We should note in human clinical studies, omega-3s do not lower CRP levels very much, even though they do reduce other markers of inflammation (Chan EJ, Cho L 2009).
 
It may be that in obese people, omega-3 rich diets simply limit the rise in CRP levels seen in obese people with low omega-3 intakes.
 
Even though Yup’ik Eskimos have overweight/obesity levels similar to those in the U.S. overall, their prevalence of type 2 diabetes is significantly lower – 3.3 percent versus 7.7 percent.
 
“While genetic, lifestyle and dietary factors may account for this difference,” Makhoul said, “it is reasonable to ask, based on our findings, whether the lower prevalence of diabetes in this population might be attributed, at least in part, to their high consumption of omega-3-rich fish.” (FHCRC 2011)
 
Based on these findings, should overweight and obese people concerned about their chronic disease risk start popping fish oil supplements or eat more fatty fish?
 
“There are good reasons to increase intake of fatty fish, such as the well-established association of fish intake with reduced heart disease risk,” Makhoul added. (FHCRC 2011)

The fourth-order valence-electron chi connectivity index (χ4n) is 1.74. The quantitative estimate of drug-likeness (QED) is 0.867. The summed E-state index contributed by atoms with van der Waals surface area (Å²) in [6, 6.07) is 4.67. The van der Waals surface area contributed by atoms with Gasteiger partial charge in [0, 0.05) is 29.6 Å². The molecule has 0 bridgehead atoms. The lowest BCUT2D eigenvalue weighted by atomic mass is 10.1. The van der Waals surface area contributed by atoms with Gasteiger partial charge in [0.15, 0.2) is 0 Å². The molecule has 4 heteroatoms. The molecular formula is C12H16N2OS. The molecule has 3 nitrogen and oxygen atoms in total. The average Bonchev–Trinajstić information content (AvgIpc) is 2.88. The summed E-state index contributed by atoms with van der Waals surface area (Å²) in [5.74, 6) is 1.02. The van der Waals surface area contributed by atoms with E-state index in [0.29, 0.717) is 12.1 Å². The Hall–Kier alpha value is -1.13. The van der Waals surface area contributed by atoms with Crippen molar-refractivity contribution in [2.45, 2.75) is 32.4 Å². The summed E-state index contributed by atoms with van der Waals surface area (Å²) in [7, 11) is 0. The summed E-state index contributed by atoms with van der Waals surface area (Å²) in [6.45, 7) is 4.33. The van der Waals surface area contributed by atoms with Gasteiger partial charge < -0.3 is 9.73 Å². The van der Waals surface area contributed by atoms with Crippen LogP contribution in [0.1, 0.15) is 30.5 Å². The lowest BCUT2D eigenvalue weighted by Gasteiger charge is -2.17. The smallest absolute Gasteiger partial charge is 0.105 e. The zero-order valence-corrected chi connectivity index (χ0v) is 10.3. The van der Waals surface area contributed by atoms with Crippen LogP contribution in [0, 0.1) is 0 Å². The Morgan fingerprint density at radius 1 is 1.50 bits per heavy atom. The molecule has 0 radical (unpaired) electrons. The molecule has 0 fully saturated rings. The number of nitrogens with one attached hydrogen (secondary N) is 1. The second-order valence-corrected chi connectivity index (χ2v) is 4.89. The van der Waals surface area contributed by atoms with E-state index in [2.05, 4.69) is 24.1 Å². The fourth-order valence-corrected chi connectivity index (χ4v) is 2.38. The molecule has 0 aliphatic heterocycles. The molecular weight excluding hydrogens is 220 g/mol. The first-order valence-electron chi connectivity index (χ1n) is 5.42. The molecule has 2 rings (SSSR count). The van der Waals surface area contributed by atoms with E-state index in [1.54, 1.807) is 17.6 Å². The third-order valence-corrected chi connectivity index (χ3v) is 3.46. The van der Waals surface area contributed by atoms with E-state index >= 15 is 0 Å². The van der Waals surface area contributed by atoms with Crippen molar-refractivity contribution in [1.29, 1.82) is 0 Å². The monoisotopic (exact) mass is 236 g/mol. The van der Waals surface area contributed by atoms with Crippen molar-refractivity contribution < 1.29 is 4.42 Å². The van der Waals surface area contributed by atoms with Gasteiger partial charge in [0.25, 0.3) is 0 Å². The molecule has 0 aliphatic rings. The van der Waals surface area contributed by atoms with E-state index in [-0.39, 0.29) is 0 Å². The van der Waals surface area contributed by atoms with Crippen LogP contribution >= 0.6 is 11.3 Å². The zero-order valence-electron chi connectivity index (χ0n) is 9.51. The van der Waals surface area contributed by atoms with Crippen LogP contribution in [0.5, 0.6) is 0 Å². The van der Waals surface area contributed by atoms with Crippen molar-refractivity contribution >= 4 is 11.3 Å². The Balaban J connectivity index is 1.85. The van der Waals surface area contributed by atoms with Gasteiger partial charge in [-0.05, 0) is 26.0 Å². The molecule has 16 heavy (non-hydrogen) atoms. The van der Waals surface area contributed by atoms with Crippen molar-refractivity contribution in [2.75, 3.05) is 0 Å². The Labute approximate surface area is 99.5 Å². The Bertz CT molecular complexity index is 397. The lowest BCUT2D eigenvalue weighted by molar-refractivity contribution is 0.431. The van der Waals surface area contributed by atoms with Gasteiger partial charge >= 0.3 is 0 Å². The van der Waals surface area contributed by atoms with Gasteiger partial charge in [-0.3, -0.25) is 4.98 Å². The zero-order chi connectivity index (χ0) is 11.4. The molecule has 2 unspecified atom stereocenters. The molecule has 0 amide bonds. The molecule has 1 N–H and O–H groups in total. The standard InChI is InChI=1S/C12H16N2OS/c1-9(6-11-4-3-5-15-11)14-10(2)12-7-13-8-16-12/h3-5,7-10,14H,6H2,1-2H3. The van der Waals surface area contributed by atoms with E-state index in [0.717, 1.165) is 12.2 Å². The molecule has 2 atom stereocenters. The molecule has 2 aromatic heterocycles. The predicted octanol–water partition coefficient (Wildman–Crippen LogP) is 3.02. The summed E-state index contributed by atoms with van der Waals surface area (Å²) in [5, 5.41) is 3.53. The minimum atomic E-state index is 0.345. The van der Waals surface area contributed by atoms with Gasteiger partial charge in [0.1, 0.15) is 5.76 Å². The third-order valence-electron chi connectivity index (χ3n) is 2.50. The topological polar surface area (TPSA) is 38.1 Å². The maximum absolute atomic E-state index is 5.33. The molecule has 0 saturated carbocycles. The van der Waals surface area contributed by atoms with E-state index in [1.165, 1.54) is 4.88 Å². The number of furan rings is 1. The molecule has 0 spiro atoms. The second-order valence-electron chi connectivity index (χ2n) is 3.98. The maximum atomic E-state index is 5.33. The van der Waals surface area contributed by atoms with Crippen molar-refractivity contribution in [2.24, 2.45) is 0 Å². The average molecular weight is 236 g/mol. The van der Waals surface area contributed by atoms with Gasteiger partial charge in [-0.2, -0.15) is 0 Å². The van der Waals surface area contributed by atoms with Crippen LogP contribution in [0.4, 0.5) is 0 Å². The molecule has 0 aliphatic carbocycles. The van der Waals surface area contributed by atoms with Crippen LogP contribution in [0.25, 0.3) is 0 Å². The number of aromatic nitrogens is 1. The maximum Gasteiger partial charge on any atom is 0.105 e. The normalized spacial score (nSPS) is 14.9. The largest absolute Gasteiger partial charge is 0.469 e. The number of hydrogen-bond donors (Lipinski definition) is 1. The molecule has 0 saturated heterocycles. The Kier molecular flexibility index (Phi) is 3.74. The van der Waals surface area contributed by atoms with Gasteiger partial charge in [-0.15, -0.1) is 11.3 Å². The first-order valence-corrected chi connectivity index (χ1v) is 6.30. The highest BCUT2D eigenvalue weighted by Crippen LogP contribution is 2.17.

Before making a public health recommendation, the researchers said that a randomized clinical trial is needed to test whether increasing omega-3 fat intake significantly reduces the bad effects of obesity on inflammation and blood triglycerides.
 
As Dr. Makhoul said, “If the results of such a trial were positive, it would strongly suggest that omega-3 fats could help prevent obesity-related diseases such as heart disease and diabetes.” (FHCRC 2011)
 
 
Sources
  • Chan EJ, Cho L. What can we expect from omega-3 fatty acids? Cleve Clin J Med. 2009 Apr;76(4):245-51. Review.
  • Fred Hutchinson Cancer Research Center (FHCRC). Eskimo study suggests high consumption of omega-3s reduces obesity-related disease risk. March 24, 2011. Accessed at http://www.fhcrc.org/about/ne/news/2011/03/24/omega-3-fats-study.html
  • Makhoul Z, Kristal AR, Gulati R, Luick B, Bersamin A, Boyer B, Mohatt GV. Associations of very high intakes of eicosapentaenoic and docosahexaenoic acids with biomarkers of chronic disease risk among Yup'ik Eskimos. Am J Clin Nutr. 2010 Mar;91(3):777-85. Epub 2010 Jan 20.
  • Makhoul Z, Kristal AR, Gulati R, Luick B, Bersamin A, O'Brien D, Hopkins SE, Stephensen CB, Stanhope KL, Havel PJ, Boyer B. Associations of obesity with triglycerides and C-reactive protein are attenuated in adults with high red blood cell eicosapentaenoic and docosahexaenoic acids. Eur J Clin Nutr. 2011 Mar 23. [Epub ahead of print]
  • McEwen B, Morel-Kopp MC, Tofler G, Ward C. Effect of omega-3 fish oil on cardiovascular risk in diabetes. Diabetes Educ. 2010 Jul-Aug;36(4):565-84. Epub 2010 Jun 9.
  • Roth EM, Harris WS. Fish oil for primary and secondary prevention of coronary heart disease. Curr Atheroscler Rep. 2010 Jan;12(1):66-72. Review.
  • Mori TA, Beilin LJ. Omega-3 fatty acids and inflammation. Curr Atheroscler Rep. 2004 Nov;6(6):461-7. Review.